Chicago’s top cultural attraction, Navy Pier, is undergoing redevelopment for its 100th anniversary in 2016. Plans call for updating its 50 waterfront acres into a spectacular, global destination and treasure for Chicagoans and visitors. But a media snafu nearly derailed the project. In late spring 2014, Navy Pier crafted plans to announce a $20 million legacy gift from the Polk family, which would support phase one of the Pier’s redevelopment. To manage media support and event PR needs, Navy Pier retained Henson Consulting (HC) as its agency of record, tasking the firm with leading the PR effort.
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The legacy gift announcement brought many powerful players and interests to the table, namely Navy Pier staff, Navy Pier’s Board of Directors, the Polk family and the City of Chicago.
Success for the legacy gift announcement event depended upon meeting the objectives of each entity: Navy Pier aspired to build positive momentum for the centennial redevelopment plan and its ongoing fundraising effort. The Navy Pier Board sought to elevate and uphold the Pier’s reputation as an iconic Chicago landmark. The Polk family desired to make a lasting impact on the Pier. The City of Chicago looked to demonstrate, through the gift, Chicago’s greatness and the Pier’s important role as an economic engine.
A major complication arose when a Chicago Sun-Times columnist, on the eve of the press announcement, reported incorrectly that Navy Pier would “sell naming rights” to the Polk Bros Foundation. In fact, the gift was from the Polk family, not the foundation, and her characterization of the gift as a “naming rights purchase” undercut the generosity and impact of the money, which was to be used to offer arts programming at the Pier.
The HC team had to work quickly to reroute public focus to the legacy of the Polk family and its entrepreneurial and philanthropic contributions to the city.
HC organized and executed a press conference at Navy Pier with Pier executives and Polk family members to create widespread awareness of the gift.
To support the press conference, HC developed a suite of media materials, including key messages, a media advisory, the event-day flow, remarks for the President/CEO of Navy Pier Inc. and the Chairman of the Navy Pier Inc. board, an event-day press release and a story for the landing page of the Navy Pier website.
The leaked story created a media frenzy. A multitude of reporters and producers called HC for comment and requests to interview a Pier or Polk family spokesperson.
HC decided the message must remain consistent: the agency let the media know that HC could not confirm or deny the Chicago Sun-Times report. It encouraged them to attend the event the following day to receive the full and accurate story.
“Although we all had certainly hoped to keep our news quiet until the day of the announcement, once that particular story hit, we immediately determined a new course of action. We focused on providing a top Chicago Tribune reporter with exclusive, early access to key elements of the announcement, with the agreement that nothing would run until the morning of our media event, incentivizing thorough, accurate event-day coverage,” said Nick Shields, director of external communications at Navy Pier Inc.
Despite fears that the Chicago Sun-Times ’ column would prevent a good event-day turnout by local media, HC’s ability to stay the course and hold back additional information was successful in generating intrigue for the announcement. The event was attended by every local television crew and all major print outlets, resulting in high-quality media coverage.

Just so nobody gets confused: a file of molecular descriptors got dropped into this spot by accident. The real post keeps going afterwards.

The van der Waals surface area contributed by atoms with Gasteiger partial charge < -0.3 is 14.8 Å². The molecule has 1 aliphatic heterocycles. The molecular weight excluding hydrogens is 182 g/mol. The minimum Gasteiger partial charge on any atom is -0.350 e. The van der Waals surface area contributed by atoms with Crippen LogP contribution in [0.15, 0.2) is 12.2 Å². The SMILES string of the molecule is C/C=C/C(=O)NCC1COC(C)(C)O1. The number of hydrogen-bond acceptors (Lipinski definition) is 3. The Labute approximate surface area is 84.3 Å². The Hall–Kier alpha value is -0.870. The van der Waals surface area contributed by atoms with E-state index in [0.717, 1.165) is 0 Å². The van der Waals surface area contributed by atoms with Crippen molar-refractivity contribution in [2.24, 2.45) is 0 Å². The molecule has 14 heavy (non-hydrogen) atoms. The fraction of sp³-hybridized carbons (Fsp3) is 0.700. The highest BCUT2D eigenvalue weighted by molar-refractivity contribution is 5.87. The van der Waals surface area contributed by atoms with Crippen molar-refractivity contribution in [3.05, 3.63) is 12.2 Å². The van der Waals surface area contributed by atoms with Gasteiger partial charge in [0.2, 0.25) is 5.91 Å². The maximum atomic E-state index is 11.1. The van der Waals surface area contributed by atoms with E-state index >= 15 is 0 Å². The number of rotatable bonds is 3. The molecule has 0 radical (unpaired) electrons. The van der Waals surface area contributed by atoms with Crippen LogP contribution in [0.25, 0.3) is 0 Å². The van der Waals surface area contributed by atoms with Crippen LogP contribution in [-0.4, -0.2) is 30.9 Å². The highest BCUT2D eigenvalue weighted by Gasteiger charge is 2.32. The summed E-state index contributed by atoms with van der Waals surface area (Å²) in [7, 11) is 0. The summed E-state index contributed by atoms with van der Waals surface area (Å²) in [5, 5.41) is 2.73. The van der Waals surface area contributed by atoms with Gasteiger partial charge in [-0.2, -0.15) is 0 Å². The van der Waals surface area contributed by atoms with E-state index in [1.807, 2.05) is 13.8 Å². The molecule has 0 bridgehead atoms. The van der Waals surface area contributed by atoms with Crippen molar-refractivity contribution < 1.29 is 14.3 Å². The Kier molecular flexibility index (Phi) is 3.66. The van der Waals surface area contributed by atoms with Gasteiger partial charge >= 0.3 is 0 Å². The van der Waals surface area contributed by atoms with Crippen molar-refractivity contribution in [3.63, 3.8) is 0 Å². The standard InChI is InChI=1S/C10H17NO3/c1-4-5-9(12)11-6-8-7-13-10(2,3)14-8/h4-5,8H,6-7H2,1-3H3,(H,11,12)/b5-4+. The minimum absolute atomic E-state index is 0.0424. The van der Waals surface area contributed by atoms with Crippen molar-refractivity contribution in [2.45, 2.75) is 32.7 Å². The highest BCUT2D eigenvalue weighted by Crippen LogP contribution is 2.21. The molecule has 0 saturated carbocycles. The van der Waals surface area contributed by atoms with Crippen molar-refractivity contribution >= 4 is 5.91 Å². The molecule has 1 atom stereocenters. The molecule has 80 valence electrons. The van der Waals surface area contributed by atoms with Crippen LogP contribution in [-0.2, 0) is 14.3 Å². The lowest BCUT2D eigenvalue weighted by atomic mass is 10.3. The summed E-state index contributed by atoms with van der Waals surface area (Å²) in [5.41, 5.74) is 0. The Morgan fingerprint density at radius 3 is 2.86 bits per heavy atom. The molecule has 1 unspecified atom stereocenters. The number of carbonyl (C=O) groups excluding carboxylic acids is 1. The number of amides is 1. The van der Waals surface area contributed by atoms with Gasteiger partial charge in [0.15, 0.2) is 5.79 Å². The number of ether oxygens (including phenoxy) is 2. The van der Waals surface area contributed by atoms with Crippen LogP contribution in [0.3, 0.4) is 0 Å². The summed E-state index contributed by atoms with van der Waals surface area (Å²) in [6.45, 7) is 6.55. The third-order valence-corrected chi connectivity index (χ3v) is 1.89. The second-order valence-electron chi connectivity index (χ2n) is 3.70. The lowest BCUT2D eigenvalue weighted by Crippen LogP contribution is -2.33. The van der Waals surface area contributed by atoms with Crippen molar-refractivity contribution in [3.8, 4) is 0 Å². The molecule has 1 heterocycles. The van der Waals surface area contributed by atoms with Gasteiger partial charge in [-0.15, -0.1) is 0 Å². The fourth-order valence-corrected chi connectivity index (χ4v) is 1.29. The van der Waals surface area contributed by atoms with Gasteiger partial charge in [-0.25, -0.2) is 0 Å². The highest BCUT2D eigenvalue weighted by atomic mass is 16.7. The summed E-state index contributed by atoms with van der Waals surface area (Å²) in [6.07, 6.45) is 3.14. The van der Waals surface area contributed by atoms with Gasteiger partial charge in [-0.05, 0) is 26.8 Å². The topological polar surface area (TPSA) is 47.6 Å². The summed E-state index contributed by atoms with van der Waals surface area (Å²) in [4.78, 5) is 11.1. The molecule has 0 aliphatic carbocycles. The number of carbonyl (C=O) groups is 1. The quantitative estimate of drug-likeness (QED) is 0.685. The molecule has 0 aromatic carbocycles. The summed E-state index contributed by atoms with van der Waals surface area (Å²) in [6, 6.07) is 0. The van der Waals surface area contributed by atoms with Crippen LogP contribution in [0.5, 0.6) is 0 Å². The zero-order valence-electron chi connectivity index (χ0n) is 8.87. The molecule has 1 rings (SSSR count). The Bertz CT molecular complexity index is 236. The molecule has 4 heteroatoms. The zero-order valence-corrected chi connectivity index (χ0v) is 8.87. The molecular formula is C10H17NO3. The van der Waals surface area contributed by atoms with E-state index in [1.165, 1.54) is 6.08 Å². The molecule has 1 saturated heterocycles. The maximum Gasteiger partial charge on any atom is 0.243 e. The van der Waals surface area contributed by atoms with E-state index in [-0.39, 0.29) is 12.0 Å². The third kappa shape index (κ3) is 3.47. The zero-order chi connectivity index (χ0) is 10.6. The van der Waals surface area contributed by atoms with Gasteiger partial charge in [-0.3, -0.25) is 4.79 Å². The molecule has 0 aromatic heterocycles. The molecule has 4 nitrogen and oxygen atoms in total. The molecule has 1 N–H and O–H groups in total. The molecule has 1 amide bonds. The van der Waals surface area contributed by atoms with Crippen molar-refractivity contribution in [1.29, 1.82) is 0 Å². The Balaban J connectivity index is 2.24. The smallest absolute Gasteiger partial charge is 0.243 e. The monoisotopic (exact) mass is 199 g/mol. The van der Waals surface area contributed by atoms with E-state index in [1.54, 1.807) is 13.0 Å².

Sharing the release with Chicago Tribune in advance enabled the reporter to complete her story before attending the event, resulting in a high-quality piece. In addition, an Associated Press placement extended the reach of the Pier well beyond Chicagoland.
By dominating the day’s news cycle that day, Navy Pier continues to leverage positive coverage for its fundraising effort. The announcement garnered 100 media placements, reaching nearly 32 million viewers and readers.
This article was written by Victoria Gestner, account manager at Henson Consulting.
Sidebar: Tips for Handling a Media Leak
While every situation is very different, ranging from full-blown crises to a minor headache, all media leaks must be quickly and carefully evaluated to determine the best course of action. When faced with a news leak, here are three ways to contain the damage:
▶ Issue a statement. When your message gets out before you’re ready, you first need to evaluate if the news is accurate. If there are significant inaccuracies, immediately craft a short statement to correct the information, gain approval from necessary parties and distribute through all available channels, including your owned social media properties.
▶ Revisit the plan. Determine if your media relations timeline needs to be moved up; this might mean shaving days or weeks off your timeline (and possibly years off your life). Push up the press release distribution date and adjust activities accordingly so that you regain control of the situation.
▶ Dig deeper. In some cases, you may want to provide another news outlet with an even deeper story. Determine if you have enough exclusive material and information to provide to another select outlet, and use that opportunity to tell a more in-depth story. Reclaim the upper hand by offering compelling visuals (renderings or behind-the-scenes photos) or access to exclusive interviews with key players to generate continued interest and excitement among the media.
This sidebar was written by Steve Singerman, senior strategist at Henson Consulting. He can be reached at firstname.lastname@example.org
Victoria Gestner, email@example.com
This article originally appeared in the January 26, 2015 issue of PR News. Read more subscriber-only content by becoming a PR News subscriber today.